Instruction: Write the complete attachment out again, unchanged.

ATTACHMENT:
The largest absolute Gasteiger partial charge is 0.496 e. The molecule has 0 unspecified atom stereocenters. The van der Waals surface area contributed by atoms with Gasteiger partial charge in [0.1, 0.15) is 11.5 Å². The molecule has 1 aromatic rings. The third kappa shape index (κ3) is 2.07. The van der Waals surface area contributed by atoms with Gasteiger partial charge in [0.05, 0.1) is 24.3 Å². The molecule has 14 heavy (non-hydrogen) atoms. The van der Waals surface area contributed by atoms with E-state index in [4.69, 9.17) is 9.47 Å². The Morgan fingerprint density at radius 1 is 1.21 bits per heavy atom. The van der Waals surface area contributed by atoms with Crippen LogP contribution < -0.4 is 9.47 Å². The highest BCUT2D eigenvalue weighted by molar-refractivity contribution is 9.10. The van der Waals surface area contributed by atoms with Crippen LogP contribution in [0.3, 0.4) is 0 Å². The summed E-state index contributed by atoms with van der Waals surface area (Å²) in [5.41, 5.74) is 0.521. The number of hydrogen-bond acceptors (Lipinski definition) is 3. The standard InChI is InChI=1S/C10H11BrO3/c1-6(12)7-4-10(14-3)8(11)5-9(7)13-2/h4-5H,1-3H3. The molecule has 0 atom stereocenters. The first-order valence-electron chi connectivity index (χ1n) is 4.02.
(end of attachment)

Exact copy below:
The largest absolute Gasteiger partial charge is 0.496 e. The molecule has 0 unspecified atom stereocenters. The van der Waals surface area contributed by atoms with Gasteiger partial charge in [0.1, 0.15) is 11.5 Å². The molecule has 1 aromatic rings. The third kappa shape index (κ3) is 2.07. The van der Waals surface area contributed by atoms with Gasteiger partial charge in [0.05, 0.1) is 24.3 Å². The molecule has 14 heavy (non-hydrogen) atoms. The van der Waals surface area contributed by atoms with E-state index in [4.69, 9.17) is 9.47 Å². The Morgan fingerprint density at radius 1 is 1.21 bits per heavy atom. The van der Waals surface area contributed by atoms with Crippen LogP contribution < -0.4 is 9.47 Å². The highest BCUT2D eigenvalue weighted by molar-refractivity contribution is 9.10. The van der Waals surface area contributed by atoms with Crippen LogP contribution in [0.3, 0.4) is 0 Å². The summed E-state index contributed by atoms with van der Waals surface area (Å²) in [5.41, 5.74) is 0.521. The number of hydrogen-bond acceptors (Lipinski definition) is 3. The standard InChI is InChI=1S/C10H11BrO3/c1-6(12)7-4-10(14-3)8(11)5-9(7)13-2/h4-5H,1-3H3. The molecule has 0 atom stereocenters. The first-order valence-electron chi connectivity index (χ1n) is 4.02.